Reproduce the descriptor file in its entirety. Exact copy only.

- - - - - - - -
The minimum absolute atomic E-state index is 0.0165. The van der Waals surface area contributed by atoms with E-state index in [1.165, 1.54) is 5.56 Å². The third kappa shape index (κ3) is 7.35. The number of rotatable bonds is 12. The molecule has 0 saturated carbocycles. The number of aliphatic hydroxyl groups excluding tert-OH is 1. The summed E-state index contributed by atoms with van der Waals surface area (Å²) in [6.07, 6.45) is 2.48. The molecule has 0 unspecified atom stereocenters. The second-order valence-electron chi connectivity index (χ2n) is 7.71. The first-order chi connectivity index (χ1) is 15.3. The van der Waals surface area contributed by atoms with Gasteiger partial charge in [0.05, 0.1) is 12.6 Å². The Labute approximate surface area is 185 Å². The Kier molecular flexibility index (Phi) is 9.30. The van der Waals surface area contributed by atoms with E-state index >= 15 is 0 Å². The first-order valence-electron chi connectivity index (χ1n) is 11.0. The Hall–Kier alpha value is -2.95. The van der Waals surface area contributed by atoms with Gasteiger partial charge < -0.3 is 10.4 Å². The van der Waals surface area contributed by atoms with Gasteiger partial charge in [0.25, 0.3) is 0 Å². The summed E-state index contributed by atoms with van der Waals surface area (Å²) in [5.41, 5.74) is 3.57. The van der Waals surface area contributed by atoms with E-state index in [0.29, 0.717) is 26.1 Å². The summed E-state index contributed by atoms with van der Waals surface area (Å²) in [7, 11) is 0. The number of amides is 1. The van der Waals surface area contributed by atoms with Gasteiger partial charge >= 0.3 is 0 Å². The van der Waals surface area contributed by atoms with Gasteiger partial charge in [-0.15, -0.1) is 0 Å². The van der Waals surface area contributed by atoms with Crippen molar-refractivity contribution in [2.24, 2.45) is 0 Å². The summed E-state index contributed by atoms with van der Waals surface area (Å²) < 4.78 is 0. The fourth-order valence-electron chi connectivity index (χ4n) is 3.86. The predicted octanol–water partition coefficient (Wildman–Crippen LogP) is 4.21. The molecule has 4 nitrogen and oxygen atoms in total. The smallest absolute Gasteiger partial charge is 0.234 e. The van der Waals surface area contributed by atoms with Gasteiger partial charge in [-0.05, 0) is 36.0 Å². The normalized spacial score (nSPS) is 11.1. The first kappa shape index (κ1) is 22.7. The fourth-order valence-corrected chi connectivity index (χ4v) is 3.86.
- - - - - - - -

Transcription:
The minimum absolute atomic E-state index is 0.0165. The van der Waals surface area contributed by atoms with E-state index in [1.165, 1.54) is 5.56 Å². The third kappa shape index (κ3) is 7.35. The number of rotatable bonds is 12. The molecule has 0 saturated carbocycles. The number of aliphatic hydroxyl groups excluding tert-OH is 1. The summed E-state index contributed by atoms with van der Waals surface area (Å²) in [6.07, 6.45) is 2.48. The molecule has 0 unspecified atom stereocenters. The second-order valence-electron chi connectivity index (χ2n) is 7.71. The first-order chi connectivity index (χ1) is 15.3. The van der Waals surface area contributed by atoms with Gasteiger partial charge in [0.05, 0.1) is 12.6 Å². The Labute approximate surface area is 185 Å². The Kier molecular flexibility index (Phi) is 9.30. The van der Waals surface area contributed by atoms with E-state index >= 15 is 0 Å². The first-order valence-electron chi connectivity index (χ1n) is 11.0. The Hall–Kier alpha value is -2.95. The van der Waals surface area contributed by atoms with Gasteiger partial charge < -0.3 is 10.4 Å². The van der Waals surface area contributed by atoms with Gasteiger partial charge in [0.25, 0.3) is 0 Å². The summed E-state index contributed by atoms with van der Waals surface area (Å²) in [5.41, 5.74) is 3.57. The van der Waals surface area contributed by atoms with E-state index in [0.29, 0.717) is 26.1 Å². The summed E-state index contributed by atoms with van der Waals surface area (Å²) in [7, 11) is 0. The number of amides is 1. The van der Waals surface area contributed by atoms with Gasteiger partial charge >= 0.3 is 0 Å². The van der Waals surface area contributed by atoms with Gasteiger partial charge in [-0.15, -0.1) is 0 Å². The van der Waals surface area contributed by atoms with Crippen molar-refractivity contribution in [2.24, 2.45) is 0 Å². The summed E-state index contributed by atoms with van der Waals surface area (Å²) < 4.78 is 0. The fourth-order valence-electron chi connectivity index (χ4n) is 3.86. The predicted octanol–water partition coefficient (Wildman–Crippen LogP) is 4.21. The molecule has 4 nitrogen and oxygen atoms in total. The smallest absolute Gasteiger partial charge is 0.234 e. The van der Waals surface area contributed by atoms with Gasteiger partial charge in [-0.05, 0) is 36.0 Å². The normalized spacial score (nSPS) is 11.1. The first kappa shape index (κ1) is 22.7. The fourth-order valence-corrected chi connectivity index (χ4v) is 3.86.